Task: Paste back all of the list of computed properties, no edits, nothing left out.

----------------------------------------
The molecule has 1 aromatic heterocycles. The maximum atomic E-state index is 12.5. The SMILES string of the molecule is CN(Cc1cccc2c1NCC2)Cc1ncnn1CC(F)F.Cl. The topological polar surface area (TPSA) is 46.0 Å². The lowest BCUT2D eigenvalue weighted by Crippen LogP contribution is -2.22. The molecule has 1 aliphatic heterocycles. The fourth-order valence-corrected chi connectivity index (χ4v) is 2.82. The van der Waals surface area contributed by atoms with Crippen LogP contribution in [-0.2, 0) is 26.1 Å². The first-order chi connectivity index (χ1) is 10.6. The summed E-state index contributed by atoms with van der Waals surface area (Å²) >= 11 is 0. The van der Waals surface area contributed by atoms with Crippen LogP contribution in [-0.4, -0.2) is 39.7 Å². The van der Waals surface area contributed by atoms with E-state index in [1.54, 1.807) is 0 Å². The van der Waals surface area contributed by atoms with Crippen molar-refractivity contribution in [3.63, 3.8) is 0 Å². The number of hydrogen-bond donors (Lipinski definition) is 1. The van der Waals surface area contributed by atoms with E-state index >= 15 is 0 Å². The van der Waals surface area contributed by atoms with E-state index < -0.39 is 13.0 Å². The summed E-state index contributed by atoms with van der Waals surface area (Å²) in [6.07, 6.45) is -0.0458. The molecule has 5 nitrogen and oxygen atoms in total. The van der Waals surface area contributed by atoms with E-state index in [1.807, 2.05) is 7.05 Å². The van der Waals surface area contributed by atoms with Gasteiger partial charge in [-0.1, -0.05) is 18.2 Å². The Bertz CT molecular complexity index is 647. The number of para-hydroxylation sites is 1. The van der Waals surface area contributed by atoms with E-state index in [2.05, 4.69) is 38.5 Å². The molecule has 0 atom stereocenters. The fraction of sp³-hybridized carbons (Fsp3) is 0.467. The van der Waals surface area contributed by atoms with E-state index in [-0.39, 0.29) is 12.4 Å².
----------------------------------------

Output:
The molecule has 1 aromatic heterocycles. The maximum atomic E-state index is 12.5. The SMILES string of the molecule is CN(Cc1cccc2c1NCC2)Cc1ncnn1CC(F)F.Cl. The topological polar surface area (TPSA) is 46.0 Å². The lowest BCUT2D eigenvalue weighted by Crippen LogP contribution is -2.22. The molecule has 1 aliphatic heterocycles. The fourth-order valence-corrected chi connectivity index (χ4v) is 2.82. The van der Waals surface area contributed by atoms with Crippen LogP contribution in [-0.2, 0) is 26.1 Å². The first-order chi connectivity index (χ1) is 10.6. The summed E-state index contributed by atoms with van der Waals surface area (Å²) >= 11 is 0. The van der Waals surface area contributed by atoms with Crippen LogP contribution in [-0.4, -0.2) is 39.7 Å². The van der Waals surface area contributed by atoms with E-state index in [1.54, 1.807) is 0 Å². The van der Waals surface area contributed by atoms with Crippen molar-refractivity contribution in [3.63, 3.8) is 0 Å². The number of hydrogen-bond donors (Lipinski definition) is 1. The van der Waals surface area contributed by atoms with E-state index >= 15 is 0 Å². The van der Waals surface area contributed by atoms with E-state index < -0.39 is 13.0 Å². The summed E-state index contributed by atoms with van der Waals surface area (Å²) in [6.07, 6.45) is -0.0458. The molecule has 5 nitrogen and oxygen atoms in total. The van der Waals surface area contributed by atoms with E-state index in [1.807, 2.05) is 7.05 Å². The van der Waals surface area contributed by atoms with Gasteiger partial charge in [-0.1, -0.05) is 18.2 Å². The Bertz CT molecular complexity index is 647. The number of para-hydroxylation sites is 1. The van der Waals surface area contributed by atoms with E-state index in [2.05, 4.69) is 38.5 Å². The molecule has 0 atom stereocenters. The fraction of sp³-hybridized carbons (Fsp3) is 0.467. The van der Waals surface area contributed by atoms with E-state index in [-0.39, 0.29) is 12.4 Å².